For the first 9 months of the covid pandemic, I used to consult one of the covid information websites about cumulative deaths at least hourly. I looked at about a half dozen of these sites to see how their models of future deaths diverged from one another. I understand how most of the math models work, whether the data used is of “excellent” or “bad” quality, and how to present the results so that they were accessible to most people.
Now I do the statistics exercises every couple of days. The numbers sometimes numb you so that you loose sight of the fact that every person counted is a soul who had a family and friends, worked often for the common good, loved many of the people they knew, had a great laugh in happy times, and in most cases went out of their way to help others out.
We need to honor and remember all of those who died from covid. Most were good people who were quite simply the victims of a virus that our scientists learned to control and our politicians ignored. Probably at least two-thirds of those who died would not have done so if our politicians had done their jobs and protected their constituents in ways public health and medical scientists recommended.
Rest In Peace. May those of us who survived covid always remember to honor those who did not by applying the knowledge we have gained about how to manage a pandemic in the future.
A comprehensive continuum of care is needed to provide services needed for many, if not all, infected by COVID-19 and their families. Not everyone will need all of the services shown in the mind map but many will require a large subset of these in addition to medical care. Case managers help link patients to both the medical and the social care they need to combat Post Traumatic Stress Disorder, a loss of income, stress on their families, child care for families with children, and many other services provided by most counties in the United State or through non-profit integrated care facilities, or charitable groups with many communications. The case manager will also follow up with all of the agencies helping the client (patient) to ensure they all have the same information and are communicating with one another in an integrated way.
Many free case management services are provided at no or low-cost county offices.
In studying and evaluating many hundreds of care systems over 30 years most states in the US (>35), I have concluded through observations and data that systems with active case management provide much better integrated services, meeting more of the clients’ needs,, and at the same controlling costs.
The pattern of the overall service needs of individuals who become (or became) infected with COVID-19 is very complicated. This group probably requires continued medical monitoring for continuing or new symptoms of COVID, psychological counseling, they may need to be in a support group to help them deal with the trauma of treatment or having friends and family die, they may need help in dealing with basic needs (food, shelter-rent, childcare, and many other things). They might also require help getting a job or requesting unemployment or child care or healthcare payments from government and (former) employer services.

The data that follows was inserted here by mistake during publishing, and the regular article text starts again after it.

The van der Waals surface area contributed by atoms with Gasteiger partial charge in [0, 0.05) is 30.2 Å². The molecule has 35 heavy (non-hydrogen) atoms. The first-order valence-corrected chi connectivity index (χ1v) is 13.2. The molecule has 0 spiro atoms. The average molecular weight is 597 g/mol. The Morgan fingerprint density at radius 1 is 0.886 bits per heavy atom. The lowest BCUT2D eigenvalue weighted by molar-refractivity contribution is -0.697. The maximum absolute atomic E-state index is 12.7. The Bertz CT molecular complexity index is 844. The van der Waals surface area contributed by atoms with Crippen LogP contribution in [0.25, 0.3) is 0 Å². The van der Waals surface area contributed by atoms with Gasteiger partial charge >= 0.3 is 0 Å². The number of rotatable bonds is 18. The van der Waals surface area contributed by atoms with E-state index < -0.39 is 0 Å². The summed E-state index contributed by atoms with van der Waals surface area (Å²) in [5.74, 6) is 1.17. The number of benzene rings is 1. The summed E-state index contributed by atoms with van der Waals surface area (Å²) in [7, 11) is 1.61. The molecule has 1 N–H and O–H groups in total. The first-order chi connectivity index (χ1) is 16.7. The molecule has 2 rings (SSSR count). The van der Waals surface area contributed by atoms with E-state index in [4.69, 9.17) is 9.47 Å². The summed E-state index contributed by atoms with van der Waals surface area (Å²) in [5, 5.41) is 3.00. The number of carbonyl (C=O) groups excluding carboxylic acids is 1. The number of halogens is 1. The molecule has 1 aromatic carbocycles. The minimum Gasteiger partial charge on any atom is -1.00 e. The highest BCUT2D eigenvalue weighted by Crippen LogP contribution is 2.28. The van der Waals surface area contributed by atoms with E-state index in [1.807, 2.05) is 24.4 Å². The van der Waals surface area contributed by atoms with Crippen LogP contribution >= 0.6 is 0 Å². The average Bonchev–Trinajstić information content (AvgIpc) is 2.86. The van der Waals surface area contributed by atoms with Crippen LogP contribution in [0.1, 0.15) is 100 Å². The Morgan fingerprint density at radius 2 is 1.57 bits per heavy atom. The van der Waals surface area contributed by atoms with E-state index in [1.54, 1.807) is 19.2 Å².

What would case management system look like when applied to helping those needing COVID-related help. Take a look at the figure above.
The next tweet deals with setting up an appropriate service system.
March 18, 2021. I published the blog entry below exactly one year ago (March 18, 2020) as the pandemic was just starting to be acknowledged in the USA. There are days I hate to be correct in my predictions. This is one.
It is very clear that in the United States, some of the money in the large Biden Covid Recovery bill must be spent trying to cut the pandemic-driven and all other domestic violence that has spread without check over the past year. The same psychological conditions that drive domestic violence also drive the racial hate that is out of control in the USA and the escalating hatred between Trumpists and other Americans. Just as the coronavirus is an escalating problem so are pandemics of domestic violence, psychological distress and disease, and hate. If the elected national officials of all political parties can rein in their dogmatism and hatred and promotion of social unrest, that could also help.
Isolating someone in their home with another person is a possible recipe for domestic violence. Keep them there for weeks-months, add in the use of alcohol and/or psychoactive drugs and the likelihood of domestic violence increases. Add in a possible gun and the violence can easily become fatal.
And during the coronavirus pandemic, police intervention will be less available to end an out-of-control episode.
There appears to be no real alternative to sheltering large numbers of the public in place during a viral pandemic. The long and intense frustrations of being sheltered in place do not mix well with alcohol, psychoactive drugs, and guns. During a viral pandemic, you can die from more things than just the virus.